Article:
Half of Latin Americans are poor or at risk of becoming poor, a new report from the United Nations Economic Commission for Latin America and the Caribbean (ECLAC) has found.
The statistic is especially worrying for a region that, at the beginning of this century, was growing as it had rarely done in its history and reducing large disparities. ECLAC’s new report is based on studies carried out in 2013, meaning before this year, when the Argentinean economy plunged for the first time since the 2002 crisis.
We are concerned about this strong relapse into poverty. This has to do with the job market in the service and informal sectors” Chief Economist in the Bureau for Latin America George Gray Molina
ECLAC warns that “poverty reduction has stalled since 2012 and extreme poverty is slightly on the rise.” By 2014, 167 million or 28% of Latin Americans were living in poverty. Seventy-one million of those, or 12% of all the poor, live in extreme poverty, meaning that they do not have enough money to buy basic foodstuffs.
Chief Economist in the Bureau for Latin America George Gray Molina says: “We are very concerned about this strong relapse into poverty. This has to do with the job market in the service and informal sectors.”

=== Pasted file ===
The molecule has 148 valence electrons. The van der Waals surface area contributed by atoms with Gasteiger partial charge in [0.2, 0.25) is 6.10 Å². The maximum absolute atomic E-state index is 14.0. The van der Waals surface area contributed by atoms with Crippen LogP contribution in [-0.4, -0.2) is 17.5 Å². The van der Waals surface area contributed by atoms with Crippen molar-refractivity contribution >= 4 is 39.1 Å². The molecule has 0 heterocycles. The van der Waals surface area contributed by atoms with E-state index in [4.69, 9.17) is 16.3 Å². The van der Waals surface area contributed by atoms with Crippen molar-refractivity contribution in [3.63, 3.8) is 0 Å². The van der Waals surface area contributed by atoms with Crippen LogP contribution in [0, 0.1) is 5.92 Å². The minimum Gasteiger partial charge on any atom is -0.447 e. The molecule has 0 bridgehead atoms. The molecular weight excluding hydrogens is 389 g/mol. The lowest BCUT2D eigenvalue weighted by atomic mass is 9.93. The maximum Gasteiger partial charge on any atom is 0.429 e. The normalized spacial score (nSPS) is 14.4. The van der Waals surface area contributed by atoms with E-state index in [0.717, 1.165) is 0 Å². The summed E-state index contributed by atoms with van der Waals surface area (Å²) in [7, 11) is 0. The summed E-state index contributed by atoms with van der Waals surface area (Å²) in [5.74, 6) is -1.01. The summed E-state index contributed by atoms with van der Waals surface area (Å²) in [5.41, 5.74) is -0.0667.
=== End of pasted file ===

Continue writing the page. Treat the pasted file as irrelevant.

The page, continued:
“Children, women, young people, the elderly, disabled individuals, indigenous groups and people of African descent are those who suffer the most from discrimination, shortages, and the privation or violation of rights in the region,” ECLAC says.
Seven percent of the population who are neither of indigenous or African descent are in extreme poverty or at high risk of becoming so. This number rises to 11% in the case of blacks and to 18% for indigenous people. While 33% of indigenous people and 56% of those of African descent are considered not to be at risk of falling into poverty, 62% of the rest of the population is not at risk. And women only have access to 38% of the wealth in the region.
The workplace is the most decisive area that produces, exacerbates or mitigates inequality, the document says. Salaries account for 80% of all household income. They make up 74% of household income in poor families and 64% in groups suffering from extreme poverty. Yet about 18.9% of all workers live below the poverty line. “Thus the importance of having access to high-quality productive employment and decent work,” the organization says.
Translation by Dyane Jean François.